g3 has an uncommon START codon: GUG.
According to the image in pDraw, there are a few groups of sequences:
Separate ones: KanR
Ori M13, portion 2
III, VI, V
M13 Ori portion 1 ,XI, I, IV
VIII, VII, IX
It is reasonable to expect that genes that share sequences perform similar tasks.
Indeed: II, and X are both responsible for managment of dsDNA to ssDNA transition.
XI, I, IV - all are taking part in assembly
VIII, VII, IX - are all capside proteins.
I would not change the proteins responsible in assembly, given that they are membrane proteins thus having to obey more restrictive conditions. Also there is not much we can do except make it function, infunctional. We could use it for transporting other things than ssDNA of M13. However, there are plenty of other secretion system which serve other purposes that are more similar to our goals.
The most obvious proteins to engineer are those on the surface. We could do all sorts of phage display. So the first target for engineering are proteins: III, VI, VII, VIII, IX. We definitely should separate them. Ideally the whole genome would be to create a excisable promoter, terminator and ORF for each of the gene. So for each gene we would have to create 4 specific restrictions places. However, since majority of our work will be display it might be enough to separate just coat proteins.
Single protein engineering:
|protein||function||reengineering idea summary|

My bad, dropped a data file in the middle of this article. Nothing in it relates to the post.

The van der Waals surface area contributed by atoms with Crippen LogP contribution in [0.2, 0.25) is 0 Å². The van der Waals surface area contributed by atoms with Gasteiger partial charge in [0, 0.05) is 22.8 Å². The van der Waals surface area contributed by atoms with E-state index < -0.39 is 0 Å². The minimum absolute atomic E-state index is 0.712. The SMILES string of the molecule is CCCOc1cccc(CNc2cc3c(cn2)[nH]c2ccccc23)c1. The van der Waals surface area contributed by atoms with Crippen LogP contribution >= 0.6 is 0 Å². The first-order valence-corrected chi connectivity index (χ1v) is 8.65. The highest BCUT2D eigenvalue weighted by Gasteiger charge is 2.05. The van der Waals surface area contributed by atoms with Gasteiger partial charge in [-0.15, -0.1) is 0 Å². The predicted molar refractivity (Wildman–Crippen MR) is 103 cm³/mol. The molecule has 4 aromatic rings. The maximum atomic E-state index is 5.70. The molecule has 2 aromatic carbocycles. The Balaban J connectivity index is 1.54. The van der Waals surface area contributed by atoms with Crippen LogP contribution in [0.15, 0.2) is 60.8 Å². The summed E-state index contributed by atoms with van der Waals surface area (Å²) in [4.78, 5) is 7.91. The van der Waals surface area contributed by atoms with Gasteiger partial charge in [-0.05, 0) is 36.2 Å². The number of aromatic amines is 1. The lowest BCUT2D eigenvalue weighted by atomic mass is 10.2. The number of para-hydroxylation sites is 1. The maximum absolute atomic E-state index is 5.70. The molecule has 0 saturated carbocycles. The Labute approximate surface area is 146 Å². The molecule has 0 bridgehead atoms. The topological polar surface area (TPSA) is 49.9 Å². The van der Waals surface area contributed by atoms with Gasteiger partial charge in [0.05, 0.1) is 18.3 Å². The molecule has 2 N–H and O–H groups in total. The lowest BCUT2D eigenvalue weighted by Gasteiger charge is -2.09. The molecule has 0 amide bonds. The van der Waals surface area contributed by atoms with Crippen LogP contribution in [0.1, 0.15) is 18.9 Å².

|II||replication of DNA + strand||Enclosing the gene II in maltose binding protein: http://www.jhu.edu/~cheme/ostermeier/pdf/19_JMB.pdf by random domain insertion. This would allow to control the rate of synthesis of + strand thus delaying replication until the right moment.This principle could be connected for example to quorum sensing [bacteria producing maltose?], thus creating a kind of bacterial "war" with suicide bombers: whenever a bacteria from another group enters in vicinity with its maltose - the cell releases phages. [I thought it would be a funny application.]. This approach would be probably faster than transcription induction.|
|III||phage tail protein (5 copies)||Deletion: we could create bacteria grain with extending filaments. Those, when covered with metal, or another material could create grains of a macroscale material [like portland cement which has similar molecular structure.]|
|V||binds ssDNA||This protein can bind + ssDNA. The gene should be isolated and we should check whether it can also protect from restriction nucleases, or does it increase stability of DNA.|
|VI||phage tail protein (5 copies)|
|VII||phage head protein (5 copies)|
|VIII||phage coat protein (2700 copies)||
- various phage displays: Proteins that will aggregate upon addition of a ligand. Upon mixing with a metal could create thicker nanowires than in prof. Belcher original publication. Mixing of various population interacting with each other could also produce waveguides which might be of great use for electronics.